Food Allergy Travel Tips: You Can Take It With You

Patient Expert

When you or a loved one have food allergies, it can be tough to avoid allergic reactions on the road. Here are five tips for managing food allergies while traveling (and they ensure that you have fun!).

After my son was diagnosed with food allergies, our traveling days came to an abrupt halt. To get back in the swing of things, we started slowly getting our feet wet by staying at the homes of close relatives . Gradually, we ventured out to hotels and condos. Today, we could probably camp out overnight with the contents of my purse! Traveling with food allergies does take more preparation but it's worth it! If you're feeling timid about taking food allergies on the road, here are a few tips to nudge you on your way.

Planes, Trains and Automobiles A lot of allergy moms shy away from plane travel but if you fly first thing in the morning, and carry on your child's food and drink, it can be quicker and easier than driving. Check out the airline's policy on peanut or other allergens and always make your reservation over the phone. You can explain your child's allergies in detail. Bring your own meals, snacks and wet wipes, so that you will reduce the risk of an allergic reaction. Make sure that your child's Epi-Pen or Twinject is with you in its original packaging along with a letter from your doctor. We've never had anyone question my son's medications, however, we did have the TSA agents confiscate several bottles of water that I had with us right after the restrictions on liquids went into effect.

Hotels and Condos and Relatives, Oh My! If your child has multiple allergies, a hotel (or relative) with a kitchen is a must. I've heard of allergy moms making due with a refrigerator and a hot plate but I don't recommend it. Vacation home condos are wonderful but often pricey. "Home-away-from-home" hotels, like the Residence Inn, are everywhere and most come with a full kitchen. Other hotels offer in-room refrigerators for a nominal charge or will store your cold or frozen foods if need be. We always request a non-smoking room, with foam pillows and no bedspreads on the bed. Several hotel chains offer "pure rooms" that are even more allergy friendly.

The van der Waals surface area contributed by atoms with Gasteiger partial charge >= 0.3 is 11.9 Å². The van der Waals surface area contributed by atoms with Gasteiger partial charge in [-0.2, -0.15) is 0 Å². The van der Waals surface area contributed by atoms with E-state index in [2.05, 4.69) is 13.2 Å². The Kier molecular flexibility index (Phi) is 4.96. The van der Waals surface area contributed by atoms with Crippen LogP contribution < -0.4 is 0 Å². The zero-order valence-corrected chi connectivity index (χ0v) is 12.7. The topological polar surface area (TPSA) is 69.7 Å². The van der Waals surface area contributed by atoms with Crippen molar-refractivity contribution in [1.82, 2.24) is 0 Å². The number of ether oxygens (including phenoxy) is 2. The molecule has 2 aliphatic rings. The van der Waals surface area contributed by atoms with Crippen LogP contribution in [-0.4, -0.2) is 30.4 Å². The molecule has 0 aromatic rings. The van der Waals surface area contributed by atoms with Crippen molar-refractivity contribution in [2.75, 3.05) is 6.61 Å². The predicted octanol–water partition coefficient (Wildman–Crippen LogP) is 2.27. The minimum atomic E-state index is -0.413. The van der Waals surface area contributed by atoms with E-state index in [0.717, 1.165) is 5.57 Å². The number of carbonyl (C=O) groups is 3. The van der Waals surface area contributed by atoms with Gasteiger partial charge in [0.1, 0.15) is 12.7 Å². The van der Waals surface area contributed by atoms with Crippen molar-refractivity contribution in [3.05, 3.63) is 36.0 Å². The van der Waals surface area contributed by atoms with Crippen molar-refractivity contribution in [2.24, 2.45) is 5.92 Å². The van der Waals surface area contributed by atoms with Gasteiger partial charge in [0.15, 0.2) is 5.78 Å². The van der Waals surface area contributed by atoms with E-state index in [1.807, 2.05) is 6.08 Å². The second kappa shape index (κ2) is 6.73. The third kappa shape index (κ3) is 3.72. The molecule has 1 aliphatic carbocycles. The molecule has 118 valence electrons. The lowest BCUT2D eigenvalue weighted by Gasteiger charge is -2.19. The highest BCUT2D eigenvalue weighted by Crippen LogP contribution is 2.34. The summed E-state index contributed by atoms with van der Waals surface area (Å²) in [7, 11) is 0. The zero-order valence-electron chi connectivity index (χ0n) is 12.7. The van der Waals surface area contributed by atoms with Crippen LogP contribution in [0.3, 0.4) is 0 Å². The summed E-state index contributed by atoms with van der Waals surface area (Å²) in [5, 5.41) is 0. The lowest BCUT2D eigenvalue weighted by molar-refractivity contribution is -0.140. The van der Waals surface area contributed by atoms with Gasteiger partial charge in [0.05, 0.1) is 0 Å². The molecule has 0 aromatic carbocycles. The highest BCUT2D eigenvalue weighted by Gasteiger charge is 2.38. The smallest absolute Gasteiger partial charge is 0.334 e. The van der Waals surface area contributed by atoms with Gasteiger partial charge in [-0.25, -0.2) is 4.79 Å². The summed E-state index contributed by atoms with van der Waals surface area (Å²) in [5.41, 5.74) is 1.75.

Happy Meals If you do plan to venture out for meals, it pays to do the legwork ahead of time. Get a good guide book or research restaurants online. Several restaurant chains, like Outback Steak house, specifically address food allergies on their websites along with their menu. I always ask to speak with a manager or chef when ordering as we've found that many times the wait staff is unsure about specific ingredients. Many moms I know swear by a chef's card as another layer of communication. And when in doubt, bring a few extras with you just in case. Safe bread, margarine, salad dressing and a treat for dessert will save the day in a pinch.

In the Bag There is no getting around it; we don't travel lightly. So first of all, type out a list of everything that you and your family need for traveling. Print out the list and cross off the items as they're packed. Your child's special needs should be at the top of the list. Things like latex-free goggles, sunscreen, special soap, shampoos, Epi-Pen and other medicines, are not easily replaced so make sure you have what you need. Keep your child's allergist's number handy in the even that you have questions or need a refill while you're on the road.

You can ship a box of staples directly to the hotel from home or from Your rice milk, pasta, breads, cookies and crackers will all be there waiting for you. We always bring a cooler of frozen foods: safe hotdogs, casseroles, gluten-free, casein-free chicken tenders etc. If we fly, we simply duct tape the lid of the cooler shut and check it with our other baggage.

If you run out of room in your suitcases, cut back on the clothes you bring and throw in a load of laundry or two while you're away. If you use a special detergent, pour enough for two loads into an empty bottle and wrap it with Glad Press n' Seal.

Are we there yet? Now, it's time to relax right? Well, as my sister says "It's not vacation, it's relocation." All the same stuff in a different place. Preparing to travel can seem like more work than planning a small wedding but you and your family deserve to travel and have fun. The memories of all of the extra packing and cooking will be gone in a few days while the memories of your kids playing on the beach or on their first airplane ride will be with you for ever.

Leave comments or ask questions here.

Gina Clowes is the founder of the online support group, serving thousands of families and professional members worldwide. She writes monthly for